3. Being a religion AOC it is always extremely interesting to see religious Iconography. The twelve stations of the cross has a deeply religious meaning that transcends time in Christendom, even today the twelve stations of the cross are present in religious art as an object of veneration, especially within the Catholic tradition. For example see this work by Barnett Newman, who does the twelve stations in an abstract art style: http://www.philamuseum.org/micro_sites/exhibitions/newman/galleries/eleven.shtml. As much of my background is in Judeo-Christian studies seeing the 1500 year Christian art in the St. Augustine Gospels is very intriguing. Even more so especially since in my studies I have read quite a bit of St. Augustine’s work. I deeply respect St. Augustine and seeing a manuscript that very well may have been handled, read and used by him is both disconcerting and awe inspiring to think about. I am interested in the unidentified script that Jimmy mentioned. Is this script different enough from Merovingian to warrant a whole new category? Perhaps a St. Augustine Script? These are questions raised by the piece. As the Empiricist Historian G.R. Elton might say: “Let the historical piece pose its own questions to you, do not come to the piece asking questions”. (Paraphrase)
    -Mason Smith

  4. The St. Augustine Gospel, as mentioned, has very few illuminations left. But the ones that still exist, I found, were very captivating. The Portrait of St. Luke, f. 129v, is a portrait of one of the four evangelists. There was presumably one for each. The style of the illumination shows Roman influence. From the white robes St. Luke wears to the Roman style columns in the background. There is even a plant behind St. Luke’s head, which looks similar to depictions of laurel wreaths commonly worn on the heads of Roman rulers. It is always interesting to be able to find details like this within an illumination. The illumination is also richly colored. But there isn’t a lot of blue coloring, traditionally expensive, which could mean there wasn’t enough money for such a luxury.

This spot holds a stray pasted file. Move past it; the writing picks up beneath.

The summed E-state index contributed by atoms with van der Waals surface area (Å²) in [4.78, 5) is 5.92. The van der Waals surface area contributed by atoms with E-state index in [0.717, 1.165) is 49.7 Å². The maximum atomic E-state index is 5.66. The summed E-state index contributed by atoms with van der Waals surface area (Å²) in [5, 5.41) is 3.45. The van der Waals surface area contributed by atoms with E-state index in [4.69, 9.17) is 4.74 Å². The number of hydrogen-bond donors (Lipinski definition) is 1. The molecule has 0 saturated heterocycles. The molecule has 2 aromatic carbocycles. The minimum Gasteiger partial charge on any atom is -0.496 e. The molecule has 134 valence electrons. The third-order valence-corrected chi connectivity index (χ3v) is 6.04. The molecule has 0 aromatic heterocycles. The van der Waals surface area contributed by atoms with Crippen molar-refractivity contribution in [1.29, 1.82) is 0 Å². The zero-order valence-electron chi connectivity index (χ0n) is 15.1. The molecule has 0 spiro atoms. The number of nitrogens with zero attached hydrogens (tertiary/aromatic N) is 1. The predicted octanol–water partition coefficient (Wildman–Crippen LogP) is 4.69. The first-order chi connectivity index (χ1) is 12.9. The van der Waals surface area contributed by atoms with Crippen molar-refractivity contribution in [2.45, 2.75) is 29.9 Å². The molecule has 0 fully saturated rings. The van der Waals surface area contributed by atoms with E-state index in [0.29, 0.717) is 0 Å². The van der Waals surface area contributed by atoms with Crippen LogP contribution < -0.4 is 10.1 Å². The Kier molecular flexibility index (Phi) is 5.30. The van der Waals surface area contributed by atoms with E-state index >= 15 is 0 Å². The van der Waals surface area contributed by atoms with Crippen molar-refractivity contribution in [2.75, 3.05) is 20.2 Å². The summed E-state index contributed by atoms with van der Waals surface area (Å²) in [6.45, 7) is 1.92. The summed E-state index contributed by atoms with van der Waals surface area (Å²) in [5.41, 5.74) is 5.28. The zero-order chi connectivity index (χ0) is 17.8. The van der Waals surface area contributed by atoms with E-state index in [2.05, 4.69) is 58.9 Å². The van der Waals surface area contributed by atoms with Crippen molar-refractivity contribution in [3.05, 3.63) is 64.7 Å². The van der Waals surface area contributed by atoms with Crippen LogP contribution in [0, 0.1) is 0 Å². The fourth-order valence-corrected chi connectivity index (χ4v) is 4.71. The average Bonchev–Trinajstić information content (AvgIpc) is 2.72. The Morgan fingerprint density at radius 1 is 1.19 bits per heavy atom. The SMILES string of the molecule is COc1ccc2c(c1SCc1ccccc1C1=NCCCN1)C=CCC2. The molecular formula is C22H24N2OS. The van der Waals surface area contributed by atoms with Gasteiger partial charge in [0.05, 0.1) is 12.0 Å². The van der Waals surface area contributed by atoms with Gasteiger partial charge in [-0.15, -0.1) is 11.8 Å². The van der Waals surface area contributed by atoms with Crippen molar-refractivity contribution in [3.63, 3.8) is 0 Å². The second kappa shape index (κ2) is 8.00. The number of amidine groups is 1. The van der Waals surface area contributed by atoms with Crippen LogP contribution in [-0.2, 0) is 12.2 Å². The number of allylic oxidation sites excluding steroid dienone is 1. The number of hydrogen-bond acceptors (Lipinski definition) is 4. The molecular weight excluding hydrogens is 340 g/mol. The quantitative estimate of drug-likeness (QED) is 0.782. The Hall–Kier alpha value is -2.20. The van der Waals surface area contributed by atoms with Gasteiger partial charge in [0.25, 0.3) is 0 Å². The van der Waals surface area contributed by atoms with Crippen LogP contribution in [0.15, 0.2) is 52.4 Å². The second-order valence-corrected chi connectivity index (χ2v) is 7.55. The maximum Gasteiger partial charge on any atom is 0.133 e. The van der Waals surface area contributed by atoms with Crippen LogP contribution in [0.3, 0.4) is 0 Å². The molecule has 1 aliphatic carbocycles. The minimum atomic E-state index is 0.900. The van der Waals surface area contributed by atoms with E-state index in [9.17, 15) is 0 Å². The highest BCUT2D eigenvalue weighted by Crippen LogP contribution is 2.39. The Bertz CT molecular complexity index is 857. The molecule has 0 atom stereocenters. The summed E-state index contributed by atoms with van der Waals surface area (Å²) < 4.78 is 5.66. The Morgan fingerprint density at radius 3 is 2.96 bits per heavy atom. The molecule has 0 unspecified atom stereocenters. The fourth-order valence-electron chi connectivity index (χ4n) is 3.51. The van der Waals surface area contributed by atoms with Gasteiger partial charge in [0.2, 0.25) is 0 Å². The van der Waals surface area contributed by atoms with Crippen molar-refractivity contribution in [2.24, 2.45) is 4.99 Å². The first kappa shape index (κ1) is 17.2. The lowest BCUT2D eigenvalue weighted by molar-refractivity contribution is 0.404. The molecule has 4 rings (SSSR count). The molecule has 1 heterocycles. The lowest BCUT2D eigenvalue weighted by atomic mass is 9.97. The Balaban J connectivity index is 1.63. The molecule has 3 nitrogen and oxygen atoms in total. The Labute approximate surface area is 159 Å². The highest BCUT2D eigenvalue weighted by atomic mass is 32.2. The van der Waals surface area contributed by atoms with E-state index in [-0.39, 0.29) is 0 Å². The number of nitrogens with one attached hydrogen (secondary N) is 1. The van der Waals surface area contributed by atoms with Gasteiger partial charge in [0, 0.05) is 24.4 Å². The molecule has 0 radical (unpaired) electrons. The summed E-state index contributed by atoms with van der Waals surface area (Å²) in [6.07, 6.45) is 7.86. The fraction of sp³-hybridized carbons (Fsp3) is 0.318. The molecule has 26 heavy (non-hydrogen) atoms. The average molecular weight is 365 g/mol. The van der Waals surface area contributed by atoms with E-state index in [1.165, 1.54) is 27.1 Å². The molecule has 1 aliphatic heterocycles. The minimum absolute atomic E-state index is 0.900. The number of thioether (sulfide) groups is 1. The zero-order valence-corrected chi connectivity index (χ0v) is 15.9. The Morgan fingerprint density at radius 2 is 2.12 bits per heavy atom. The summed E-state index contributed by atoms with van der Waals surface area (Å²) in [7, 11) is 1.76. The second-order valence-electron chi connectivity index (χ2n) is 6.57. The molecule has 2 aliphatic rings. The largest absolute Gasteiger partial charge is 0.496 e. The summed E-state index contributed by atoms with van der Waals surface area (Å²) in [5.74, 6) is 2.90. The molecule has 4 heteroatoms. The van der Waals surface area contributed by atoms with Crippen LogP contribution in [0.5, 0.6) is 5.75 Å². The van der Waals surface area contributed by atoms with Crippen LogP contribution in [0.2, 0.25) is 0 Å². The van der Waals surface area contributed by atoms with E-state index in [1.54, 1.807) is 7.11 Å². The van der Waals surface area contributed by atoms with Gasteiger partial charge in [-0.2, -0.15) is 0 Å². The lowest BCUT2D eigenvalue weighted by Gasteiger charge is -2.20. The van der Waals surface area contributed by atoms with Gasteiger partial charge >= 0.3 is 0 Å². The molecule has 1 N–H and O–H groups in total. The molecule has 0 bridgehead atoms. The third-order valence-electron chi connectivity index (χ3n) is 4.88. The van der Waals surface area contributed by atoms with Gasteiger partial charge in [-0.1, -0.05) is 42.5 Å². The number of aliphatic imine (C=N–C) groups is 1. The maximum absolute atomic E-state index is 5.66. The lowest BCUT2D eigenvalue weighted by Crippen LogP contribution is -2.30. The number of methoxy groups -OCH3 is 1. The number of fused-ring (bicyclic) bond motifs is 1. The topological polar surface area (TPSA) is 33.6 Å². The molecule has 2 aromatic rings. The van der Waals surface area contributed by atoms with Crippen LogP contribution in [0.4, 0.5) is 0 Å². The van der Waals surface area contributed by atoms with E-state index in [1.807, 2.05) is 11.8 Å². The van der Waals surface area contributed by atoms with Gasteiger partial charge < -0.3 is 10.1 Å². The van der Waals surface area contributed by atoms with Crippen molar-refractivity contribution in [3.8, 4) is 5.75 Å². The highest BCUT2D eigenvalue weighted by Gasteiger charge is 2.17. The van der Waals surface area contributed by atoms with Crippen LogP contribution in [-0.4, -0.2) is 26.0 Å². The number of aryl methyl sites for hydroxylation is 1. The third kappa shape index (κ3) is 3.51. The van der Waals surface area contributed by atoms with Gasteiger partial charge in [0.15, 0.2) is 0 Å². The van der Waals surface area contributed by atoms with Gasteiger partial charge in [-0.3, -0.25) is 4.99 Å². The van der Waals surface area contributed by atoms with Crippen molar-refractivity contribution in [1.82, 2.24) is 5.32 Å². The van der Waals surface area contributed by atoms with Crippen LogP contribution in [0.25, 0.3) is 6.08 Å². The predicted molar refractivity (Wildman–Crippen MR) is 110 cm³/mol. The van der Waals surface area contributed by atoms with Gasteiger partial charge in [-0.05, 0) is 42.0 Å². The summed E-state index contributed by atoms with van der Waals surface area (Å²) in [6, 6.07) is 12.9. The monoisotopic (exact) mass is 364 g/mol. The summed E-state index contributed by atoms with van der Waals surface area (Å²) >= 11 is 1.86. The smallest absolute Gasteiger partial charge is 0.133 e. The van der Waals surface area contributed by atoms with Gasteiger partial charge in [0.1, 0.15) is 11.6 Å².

The positioning of St. Luke is also worth noticing because he appears to be thinking and looking off into the distance. He is holding a book open to the viewer, which has writing, though it is indecipherable. Often when the Evangelist’s are shown with a book it is usually their own.
    Folio 125r is the other illumination within the manuscript that survived, which shows 12 miniature images of the Passion. It is hard to make out many details within each image but it is fairly clear what each is meant to show. I enjoyed the image of the last supper because it’s very different from other depictions. It is a very basic image with very few details. There are also only eight figures depicted not including Jesus, but there are usually twelve apostles shown. I do not know why there are only eight apostles shown rather than twelve.
    The manuscript itself is very impressive and I can understand why it still holds religious significance even today.

  5. A heads-up, as I think several people have confused this point (and I remember clearly that not-so-long-ago moment when someone first explained it to me)—the St Augustine who brought Christianity to the Anglo-Saxons (c. 520-604 AD; the St Augustine of the St Augustine Gospels) is actually not the same guy as St Augustine of Hippo (354-430 AD; aka one of the great fathers of the church) who wrote such works as _The Confessions_, _City of God_, and _On Christian Doctrine_.

    (I know, it's kind of nuts that two of the most important figures of late antique Christianity are both called St Augustine. But considering the fame of the first St Augustine, it's not unlikely that the second St Augustine was named after the first.)